June 04, 2022

Photo Essay: The Oldest Hotel in Vegas, Golden Gate Hotel & Casino at 1 Fremont Street

I've been feeling a sense of urgency to visit all the Vegas hotels and casinos I can before they get imploded. I've seen too many disappear already—some devastatingly before I ever had the chance to visit. 

I still rack my brain trying to remember what the Strip was like when I first stayed there, at the Stratosphere, when I was too sick with the flu to really explore or appreciate it. That was before I knew everything would go away one day. 

Now I know. And it tortures me. 

I first visited the Golden Gate Hotel & Casino at 1 Fremont Street in 2013 to have breakfast at Du-par's, the Vegas outpost of the beloved LA family restaurant, which had taken over the former Bay City Diner space in 2010. 

I went back to the Golden Gate in 2018 to eat at Du-par's again and was disappointed to find out that it had closed the year prior. All traces of it have been erased. Even the Main Street entrance to the restaurant has been bricked off. 

Golden Gate now has no eateries—the rest of them have moved over to its sister property, Circa Resort & Casino—despite the fact that visitors once flocked there for "the first shrimp cocktail in Vegas." In 1959, you could get the dish for a mere 50 cents. Even Du-par's continued to serve it until its closure (at a higher price, of course). 

I've had no confidence that the Golden Gate is in Vegas to stay—despite a good 116-year run, having first opened in 1906 as the two-story, 10-room Hotel Nevada and having never closed. 

Simply being the oldest hotel in Vegas tells me it's on the chopping block (even though there are no formal plans to get rid of it yet). So, I booked a couple of nights there last month when I was in town for Nevada Preservation Foundation's annual Home + History event. 
Despite the changes with its dining options, the hotel seems to embrace its lengthy history....

...for instance, displaying a collection of antique slot machines relocated from its own casino floor. 
Nowadays, all the slots are digital and video-based. 

And they don't take or dole out coins—requiring a plastic players' card for all transactions. 

But there's something just so satisfying about the mechanical action of those old analog machines.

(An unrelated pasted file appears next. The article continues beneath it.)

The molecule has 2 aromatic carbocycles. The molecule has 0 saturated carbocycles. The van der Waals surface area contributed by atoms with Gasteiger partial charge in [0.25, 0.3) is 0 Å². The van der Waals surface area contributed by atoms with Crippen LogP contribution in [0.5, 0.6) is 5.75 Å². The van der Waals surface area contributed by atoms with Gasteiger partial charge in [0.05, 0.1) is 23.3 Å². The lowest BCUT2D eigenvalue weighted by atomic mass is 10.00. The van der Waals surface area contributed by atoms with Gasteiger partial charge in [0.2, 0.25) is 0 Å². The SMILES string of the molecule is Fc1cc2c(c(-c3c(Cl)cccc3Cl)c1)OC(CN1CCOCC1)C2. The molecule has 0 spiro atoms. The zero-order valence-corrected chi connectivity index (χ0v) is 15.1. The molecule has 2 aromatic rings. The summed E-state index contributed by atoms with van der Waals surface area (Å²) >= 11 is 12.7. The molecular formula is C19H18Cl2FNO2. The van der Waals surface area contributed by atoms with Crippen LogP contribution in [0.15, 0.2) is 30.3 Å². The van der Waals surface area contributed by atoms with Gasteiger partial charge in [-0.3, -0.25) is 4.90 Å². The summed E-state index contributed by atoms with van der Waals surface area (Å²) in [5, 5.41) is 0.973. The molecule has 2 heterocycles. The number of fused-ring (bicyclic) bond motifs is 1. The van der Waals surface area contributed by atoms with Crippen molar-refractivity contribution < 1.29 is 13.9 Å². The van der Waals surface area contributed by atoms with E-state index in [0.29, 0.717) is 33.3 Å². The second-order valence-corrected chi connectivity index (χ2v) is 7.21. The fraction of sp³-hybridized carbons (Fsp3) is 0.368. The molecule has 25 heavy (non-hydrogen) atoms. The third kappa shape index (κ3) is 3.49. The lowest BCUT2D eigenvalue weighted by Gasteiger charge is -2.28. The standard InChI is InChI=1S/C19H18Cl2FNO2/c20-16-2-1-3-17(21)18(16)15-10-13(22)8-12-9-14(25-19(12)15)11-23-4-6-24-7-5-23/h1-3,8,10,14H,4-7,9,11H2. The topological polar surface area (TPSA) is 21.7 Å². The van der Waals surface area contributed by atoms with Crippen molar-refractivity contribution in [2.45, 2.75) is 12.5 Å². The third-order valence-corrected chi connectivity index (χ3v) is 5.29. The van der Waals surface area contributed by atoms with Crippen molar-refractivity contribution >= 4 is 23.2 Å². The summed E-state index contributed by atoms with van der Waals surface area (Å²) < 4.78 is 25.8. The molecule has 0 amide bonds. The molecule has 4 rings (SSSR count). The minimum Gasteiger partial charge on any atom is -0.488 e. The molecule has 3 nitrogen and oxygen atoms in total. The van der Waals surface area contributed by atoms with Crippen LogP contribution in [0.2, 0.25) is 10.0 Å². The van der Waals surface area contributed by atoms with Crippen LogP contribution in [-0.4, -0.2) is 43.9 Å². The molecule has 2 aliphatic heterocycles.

Also on display near the front desk are a circa 1960s change vest, antique chip racks, vintage hotel ledgers, and other ephemera from hotel and casino operations of days of yore. 

Since I was actually spending the night, I got to ride the (only) elevator upstairs and check out the guest room hallways where Rat Packers like Frank Sinatra, Dean Martin, or Sammy Davis Jr. might've stumbled. 

They were all said to have frequented the Golden Gate Casino downstairs from what was then known as the Sal Sagev Hotel. And by then, the upper floors had been added.

I was delighted to see vintage doors still in place—bearing the scars from old metal room numbers that had been removed with the renumbering of the rooms for the creation of a few suites.

As you'd expect from an early 20th century hotel, my room was small—the original room size of 10 x 10 feet. 

While modest by today's standards, at the time, the hotel and its rooms were considered "first class." It had the first telephone in Vegas, installed in 1907. (The phone number was simply #1.)
It opened with indoor plumbing—though the bathrooms today evoke more of a mid-century feel. 
It was also the site of one of the first electrified signs on Fremont Street, installed in 1927. 

Today, the letters spelling "G-O-L-D-E-N G-A-T-E" on the hotel's vertical sign rotate from side to side as their bulbs glitter in the darkness. (Then again, Fremont Street is never really dark.)

Golden Gate offered a surprisingly comfortable stay, with the option to book a room that faces away from the non-stop onslaught of noise from Fremont Street. 

I'd stay there again—except I've got my sights set on the Plaza and the Fremont Hotel next. 


  1. We used to eat breakfast there every day as we were working it the area.

  2. First time visitor - Grateful to Atlas Obscura for pointing the way. Thank You for rememberingđź’™